BY KUDZAI CHIMHANGWA
EQUITABLE intra-regional trade, as espoused by the tripartite free trade area (TFTA), is being stifled by varying levels of economic development in different countries, a cabinet minister said last week.
The envisaged TFTA is composed of member states from the Common Market for East and Southern Africa (Comesa), Southern African Development Community (Sadc) and East African Community (EAC).
Regional Integration and International Co-operation minister, Priscilla Misihairabwi-Mushonga said individual countries in the region were unlikely to disrupt their national industrialisation interests in favour of regional industrial development objectives.
“The TFTA would encourage the opening up of markets to member states so as to facilitate trade, but each individual state needs to protect its own local industries.
“Without some form of protection, you end up messing up your own industrialisation process,” she said.
The minister said some countries were reluctant to reduce tariffs.
Misihairambwi-Mushonga however, said there was a commitment made by member states to assist each other in terms of working on the industrialisation aspect, following tripartite discussions at the grand free trade area forum in May last year in Namibia.
The existence of trade restrictions and bureaucratic regulations have also been fingered as key impediments towards regional integration as most of the concerned economies are reliant on revenue emanating from exports and import duties.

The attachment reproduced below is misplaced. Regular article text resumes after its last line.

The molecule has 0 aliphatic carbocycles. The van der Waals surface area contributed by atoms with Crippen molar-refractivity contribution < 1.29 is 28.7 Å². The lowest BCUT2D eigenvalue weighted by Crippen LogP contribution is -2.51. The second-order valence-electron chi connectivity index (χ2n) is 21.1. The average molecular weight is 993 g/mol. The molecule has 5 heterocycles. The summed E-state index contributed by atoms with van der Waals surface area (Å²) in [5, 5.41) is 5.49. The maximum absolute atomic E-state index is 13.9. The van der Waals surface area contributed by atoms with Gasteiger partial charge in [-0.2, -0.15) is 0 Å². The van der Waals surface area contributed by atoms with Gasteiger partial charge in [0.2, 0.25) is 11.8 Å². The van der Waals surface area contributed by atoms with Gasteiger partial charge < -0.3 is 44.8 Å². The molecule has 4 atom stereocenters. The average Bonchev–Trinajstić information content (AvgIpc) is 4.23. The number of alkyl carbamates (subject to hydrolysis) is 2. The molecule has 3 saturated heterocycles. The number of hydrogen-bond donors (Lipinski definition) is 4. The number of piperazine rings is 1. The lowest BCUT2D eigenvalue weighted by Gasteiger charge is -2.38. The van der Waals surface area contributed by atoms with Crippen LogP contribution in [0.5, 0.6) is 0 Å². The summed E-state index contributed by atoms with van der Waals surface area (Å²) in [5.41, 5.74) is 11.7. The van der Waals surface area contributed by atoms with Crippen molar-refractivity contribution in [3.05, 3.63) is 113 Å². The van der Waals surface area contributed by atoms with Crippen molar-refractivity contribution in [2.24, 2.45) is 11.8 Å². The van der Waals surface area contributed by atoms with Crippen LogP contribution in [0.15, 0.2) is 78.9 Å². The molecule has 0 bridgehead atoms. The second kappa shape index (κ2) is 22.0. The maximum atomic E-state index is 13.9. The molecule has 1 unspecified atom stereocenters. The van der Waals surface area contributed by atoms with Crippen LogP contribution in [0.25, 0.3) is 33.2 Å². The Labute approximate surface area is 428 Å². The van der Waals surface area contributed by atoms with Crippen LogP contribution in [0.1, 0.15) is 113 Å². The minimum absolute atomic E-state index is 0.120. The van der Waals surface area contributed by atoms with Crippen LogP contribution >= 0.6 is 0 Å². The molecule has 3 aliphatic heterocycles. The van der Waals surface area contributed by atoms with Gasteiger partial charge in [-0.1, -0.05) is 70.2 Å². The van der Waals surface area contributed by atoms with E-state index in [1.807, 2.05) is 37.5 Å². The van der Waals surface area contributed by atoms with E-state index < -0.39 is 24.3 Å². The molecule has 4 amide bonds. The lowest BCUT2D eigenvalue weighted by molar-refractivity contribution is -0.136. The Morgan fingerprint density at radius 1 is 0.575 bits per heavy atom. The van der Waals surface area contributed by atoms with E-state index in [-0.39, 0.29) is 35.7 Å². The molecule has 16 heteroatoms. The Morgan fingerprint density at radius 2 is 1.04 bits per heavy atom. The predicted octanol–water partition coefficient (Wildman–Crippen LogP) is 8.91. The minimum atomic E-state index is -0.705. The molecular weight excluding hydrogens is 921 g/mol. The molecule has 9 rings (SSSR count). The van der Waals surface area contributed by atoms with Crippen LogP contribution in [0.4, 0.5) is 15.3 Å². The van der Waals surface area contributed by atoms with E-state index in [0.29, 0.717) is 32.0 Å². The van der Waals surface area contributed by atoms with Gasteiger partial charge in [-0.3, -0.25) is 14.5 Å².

The TFTA integration process is to be centred on three pillars, namely: market integration, infrastructure development and industrial development, with the objective of addressing member states’ productive capacity constraints.
Critics said regional integration was characterised by ambitious targets yet member states had a drab implementation record.
For example, although governments affiliated to the TFTA last year adopted a roadmap for the establishment of the grand free trade area, with specific timelines for activities and an institutional framework relating to negotiations and their conclusion, the time-frames have not been closely observed.
In respect of tariff negotiations, member states are required to undertake national and regional consultations on amalgamating tariff liberalisation in each regional economic community and submit remarks to a tripartite task force before end of this month.
A researcher with the South Africa-based Trade Law Centre, Sean Woolfrey said instead of being a binding regional industrial policy, the language of the draft TFTA suggested an approach simply based on co-operation between states.
“The downside of this weaker approach is that it opens up the possibility of some member states forging ahead with domestic industrial policies based on national objectives, while other less proactive members fail to make substantial progress in this area,” said Woolfrey in a research paper.
“Such a situation could easily serve to exacerbate existing levels of inequality in industrial development in the region.”
Under the tariff negotiations, member states that are presently participating in free trade areas are encouraged to extend the maximum level of tariff liberalisation achieved in their regional economic communities to all other TFTA states.